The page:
Good-byes, Grief, and Gratitude by Stephanie

Steph_2 copy (2)By Stephanie Stamm

Given my letter for the day, I thought about writing about my new home state, Georgia. However, the “g” word that resonates most with me at the moment is “good-bye” (though a few others are scattered through the post as well).

I’ve been saying “good-bye” to a lot of people, places, and things lately. The things I’ve let go without much trouble. Many of them had felt heavy to me anyway, and I was ready to pass them on to someone else who could use or love them. Saying good-bye to places has been a bit harder. I have only a few more days in my house in Michigan, and I know driving away after all my belongings have disappeared in the moving van will make me sad and weepy. But saying good-bye to people—that’s the hardest of all. Even when I know we can keep in touch via telephone, text, email, Skype, FaceTime, and visits. With over 800 miles separating us, we won’t be getting together for impromptu dinners, drinks, or movies anymore.

256px-Yin_yang.svgI’ve often said that many of the best things in life are like the best chocolate: bittersweet. And that’s how this time in my life feels. I am grateful for the opportunity that has opened in my life and occasioned my move to Atlanta. At the same time, I grieve for the life I am leaving behind. The older I get, the more I realize that each choice we make offers both opportunity and loss. For every path taken, another is discarded. Every joy holds inside it the seed of grief, as every grief holds inside it the seed of joy.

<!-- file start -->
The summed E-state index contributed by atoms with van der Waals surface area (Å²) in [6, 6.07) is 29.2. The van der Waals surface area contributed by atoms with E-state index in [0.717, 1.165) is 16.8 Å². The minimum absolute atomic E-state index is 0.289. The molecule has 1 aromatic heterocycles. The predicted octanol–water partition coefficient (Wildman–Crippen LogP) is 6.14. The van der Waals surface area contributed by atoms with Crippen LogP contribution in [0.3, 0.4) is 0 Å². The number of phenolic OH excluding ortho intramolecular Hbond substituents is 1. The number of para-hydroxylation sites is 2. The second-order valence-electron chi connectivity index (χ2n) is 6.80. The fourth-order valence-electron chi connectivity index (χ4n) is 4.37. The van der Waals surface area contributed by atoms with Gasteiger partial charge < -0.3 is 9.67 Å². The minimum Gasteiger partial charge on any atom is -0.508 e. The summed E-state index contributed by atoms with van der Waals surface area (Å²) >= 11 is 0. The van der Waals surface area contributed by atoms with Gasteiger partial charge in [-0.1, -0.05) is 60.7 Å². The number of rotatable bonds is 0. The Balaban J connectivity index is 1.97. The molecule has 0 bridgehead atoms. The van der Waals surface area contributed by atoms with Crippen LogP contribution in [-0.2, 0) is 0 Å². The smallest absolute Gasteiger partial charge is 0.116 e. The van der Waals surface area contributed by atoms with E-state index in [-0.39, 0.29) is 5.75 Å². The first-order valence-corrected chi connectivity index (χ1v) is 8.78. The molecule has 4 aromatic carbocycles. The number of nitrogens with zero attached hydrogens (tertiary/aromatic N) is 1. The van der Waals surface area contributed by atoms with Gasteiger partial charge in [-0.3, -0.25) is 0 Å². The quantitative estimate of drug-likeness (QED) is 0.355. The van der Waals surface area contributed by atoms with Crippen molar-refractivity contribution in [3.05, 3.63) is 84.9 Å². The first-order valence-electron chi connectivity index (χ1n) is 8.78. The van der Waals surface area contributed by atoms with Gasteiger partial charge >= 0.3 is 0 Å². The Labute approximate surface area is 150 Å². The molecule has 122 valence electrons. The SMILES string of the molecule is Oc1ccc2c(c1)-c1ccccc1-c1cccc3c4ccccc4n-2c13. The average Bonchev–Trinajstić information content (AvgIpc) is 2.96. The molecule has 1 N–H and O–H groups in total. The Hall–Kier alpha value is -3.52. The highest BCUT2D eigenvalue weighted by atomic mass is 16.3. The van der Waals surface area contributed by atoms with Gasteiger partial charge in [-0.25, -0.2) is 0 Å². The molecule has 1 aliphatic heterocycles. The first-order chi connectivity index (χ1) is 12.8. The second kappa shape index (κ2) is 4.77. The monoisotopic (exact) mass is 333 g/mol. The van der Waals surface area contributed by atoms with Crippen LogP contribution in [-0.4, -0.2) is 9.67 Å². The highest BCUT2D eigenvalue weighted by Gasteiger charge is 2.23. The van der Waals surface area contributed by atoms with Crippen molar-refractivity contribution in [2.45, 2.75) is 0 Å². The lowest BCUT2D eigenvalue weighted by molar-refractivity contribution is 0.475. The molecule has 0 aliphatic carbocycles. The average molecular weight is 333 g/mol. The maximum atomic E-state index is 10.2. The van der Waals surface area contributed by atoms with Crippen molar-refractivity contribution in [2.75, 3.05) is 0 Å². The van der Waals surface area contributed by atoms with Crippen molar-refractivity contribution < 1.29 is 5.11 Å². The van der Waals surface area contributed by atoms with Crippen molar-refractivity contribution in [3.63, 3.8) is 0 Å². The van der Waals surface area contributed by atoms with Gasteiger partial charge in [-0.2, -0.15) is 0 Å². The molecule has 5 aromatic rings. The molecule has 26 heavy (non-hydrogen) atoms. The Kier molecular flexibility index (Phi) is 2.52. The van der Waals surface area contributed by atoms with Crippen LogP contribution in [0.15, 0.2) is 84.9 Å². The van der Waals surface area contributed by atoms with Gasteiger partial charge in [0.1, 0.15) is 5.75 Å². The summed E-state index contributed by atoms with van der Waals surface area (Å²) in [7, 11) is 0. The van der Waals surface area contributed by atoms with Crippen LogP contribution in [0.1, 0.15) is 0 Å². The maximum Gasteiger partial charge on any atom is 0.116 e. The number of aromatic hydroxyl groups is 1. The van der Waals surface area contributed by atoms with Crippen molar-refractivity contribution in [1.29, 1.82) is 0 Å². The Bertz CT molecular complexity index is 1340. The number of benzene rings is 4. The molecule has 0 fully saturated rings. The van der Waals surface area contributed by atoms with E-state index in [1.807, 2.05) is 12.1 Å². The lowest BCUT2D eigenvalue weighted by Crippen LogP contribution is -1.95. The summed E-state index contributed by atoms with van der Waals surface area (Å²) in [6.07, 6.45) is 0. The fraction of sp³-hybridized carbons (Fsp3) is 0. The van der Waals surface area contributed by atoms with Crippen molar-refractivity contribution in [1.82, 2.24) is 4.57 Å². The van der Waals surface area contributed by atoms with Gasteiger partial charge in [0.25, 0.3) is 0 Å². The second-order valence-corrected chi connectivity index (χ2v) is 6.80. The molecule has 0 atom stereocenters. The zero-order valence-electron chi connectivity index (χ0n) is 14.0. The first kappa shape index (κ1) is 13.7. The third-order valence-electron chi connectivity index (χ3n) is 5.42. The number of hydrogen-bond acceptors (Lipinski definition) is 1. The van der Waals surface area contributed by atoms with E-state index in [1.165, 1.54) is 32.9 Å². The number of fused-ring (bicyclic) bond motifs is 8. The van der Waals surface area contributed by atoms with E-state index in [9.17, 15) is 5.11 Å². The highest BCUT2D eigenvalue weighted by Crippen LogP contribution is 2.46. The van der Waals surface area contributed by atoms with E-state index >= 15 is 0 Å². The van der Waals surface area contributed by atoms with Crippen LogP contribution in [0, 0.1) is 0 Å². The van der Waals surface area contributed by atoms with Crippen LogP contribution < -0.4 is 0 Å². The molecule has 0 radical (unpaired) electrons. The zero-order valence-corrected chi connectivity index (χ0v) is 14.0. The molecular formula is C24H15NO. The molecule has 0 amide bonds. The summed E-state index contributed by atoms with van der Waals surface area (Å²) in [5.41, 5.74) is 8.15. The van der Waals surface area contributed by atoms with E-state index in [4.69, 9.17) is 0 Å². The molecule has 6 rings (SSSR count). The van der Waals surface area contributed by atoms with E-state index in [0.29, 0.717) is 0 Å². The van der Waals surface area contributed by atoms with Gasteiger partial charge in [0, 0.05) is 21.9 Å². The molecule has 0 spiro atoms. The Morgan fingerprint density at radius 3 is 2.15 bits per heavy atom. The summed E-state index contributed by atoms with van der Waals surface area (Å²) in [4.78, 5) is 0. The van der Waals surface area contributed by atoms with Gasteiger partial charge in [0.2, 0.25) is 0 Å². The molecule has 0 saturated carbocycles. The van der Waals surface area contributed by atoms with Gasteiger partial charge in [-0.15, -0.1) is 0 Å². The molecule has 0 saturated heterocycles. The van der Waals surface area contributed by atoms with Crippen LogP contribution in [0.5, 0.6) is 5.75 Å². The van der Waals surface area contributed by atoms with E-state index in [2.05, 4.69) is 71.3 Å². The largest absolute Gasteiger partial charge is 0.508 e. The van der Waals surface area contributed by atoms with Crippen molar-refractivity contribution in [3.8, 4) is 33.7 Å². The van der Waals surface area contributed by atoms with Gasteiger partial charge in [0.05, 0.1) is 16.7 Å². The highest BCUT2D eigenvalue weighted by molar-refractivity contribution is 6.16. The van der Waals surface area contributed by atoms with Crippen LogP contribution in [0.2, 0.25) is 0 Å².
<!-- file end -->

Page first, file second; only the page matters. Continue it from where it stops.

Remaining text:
??????????I am reminded of the Hindu god Ganesh—read more about Ganesh at my earlier post here—who is both the giver and remover of obstacles. The obstacles we face often hold within them the secret to their removal—and sometimes the obstacles themselves are gifts of sorts.

I guess all of this is to say that life and emotions are complicated. The more we live, the more we engage with this life we are in, the more we see that joy doesn’t exclude pain and loss; it encompasses them. We don’t find happiness by pushing away pain, but by embracing it as a necessary part of living an embodied life. We are happy not “instead of” sad, but “in spite of” or “as well as.”

So, my good-byes contain both gratitude and grief. And a seed of gratitude lives within the grief itself, for I am grateful to have had in my life—for however long—that person, place, or thing whose loss I now grieve.

I am beginning to think that those intertwined emotions of gratitude and grief are the source of growth.

What about you? What are you grateful for? What are you grieving?